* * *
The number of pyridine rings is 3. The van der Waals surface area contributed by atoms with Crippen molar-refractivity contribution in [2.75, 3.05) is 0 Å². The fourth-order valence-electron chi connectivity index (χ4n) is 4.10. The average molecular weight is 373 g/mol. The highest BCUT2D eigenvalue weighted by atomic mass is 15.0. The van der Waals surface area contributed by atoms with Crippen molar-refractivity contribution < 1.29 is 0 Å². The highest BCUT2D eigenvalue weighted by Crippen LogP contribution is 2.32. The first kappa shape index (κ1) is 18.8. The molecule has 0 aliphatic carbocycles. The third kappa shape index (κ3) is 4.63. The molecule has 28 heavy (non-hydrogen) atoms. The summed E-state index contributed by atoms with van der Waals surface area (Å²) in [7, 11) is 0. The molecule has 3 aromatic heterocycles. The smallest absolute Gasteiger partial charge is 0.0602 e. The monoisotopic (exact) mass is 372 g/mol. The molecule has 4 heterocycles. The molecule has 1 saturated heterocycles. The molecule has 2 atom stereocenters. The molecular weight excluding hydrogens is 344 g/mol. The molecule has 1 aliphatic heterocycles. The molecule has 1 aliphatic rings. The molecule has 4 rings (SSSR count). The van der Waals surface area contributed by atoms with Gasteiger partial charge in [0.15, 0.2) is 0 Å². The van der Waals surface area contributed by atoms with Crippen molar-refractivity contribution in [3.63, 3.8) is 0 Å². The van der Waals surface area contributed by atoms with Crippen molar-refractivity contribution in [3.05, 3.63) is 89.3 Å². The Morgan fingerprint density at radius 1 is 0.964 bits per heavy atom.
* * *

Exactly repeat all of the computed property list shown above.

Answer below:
The number of pyridine rings is 3. The van der Waals surface area contributed by atoms with Crippen molar-refractivity contribution in [2.75, 3.05) is 0 Å². The fourth-order valence-electron chi connectivity index (χ4n) is 4.10. The average molecular weight is 373 g/mol. The highest BCUT2D eigenvalue weighted by atomic mass is 15.0. The van der Waals surface area contributed by atoms with Crippen molar-refractivity contribution < 1.29 is 0 Å². The highest BCUT2D eigenvalue weighted by Crippen LogP contribution is 2.32. The first kappa shape index (κ1) is 18.8. The molecule has 0 aliphatic carbocycles. The third kappa shape index (κ3) is 4.63. The molecule has 28 heavy (non-hydrogen) atoms. The summed E-state index contributed by atoms with van der Waals surface area (Å²) in [7, 11) is 0. The molecule has 3 aromatic heterocycles. The smallest absolute Gasteiger partial charge is 0.0602 e. The monoisotopic (exact) mass is 372 g/mol. The molecule has 4 heterocycles. The molecule has 1 saturated heterocycles. The molecule has 2 atom stereocenters. The molecular weight excluding hydrogens is 344 g/mol. The molecule has 1 aliphatic heterocycles. The molecule has 1 aliphatic rings. The molecule has 4 rings (SSSR count). The van der Waals surface area contributed by atoms with Gasteiger partial charge in [0.15, 0.2) is 0 Å². The van der Waals surface area contributed by atoms with Crippen molar-refractivity contribution in [3.63, 3.8) is 0 Å². The van der Waals surface area contributed by atoms with Crippen molar-refractivity contribution in [3.05, 3.63) is 89.3 Å². The Morgan fingerprint density at radius 1 is 0.964 bits per heavy atom.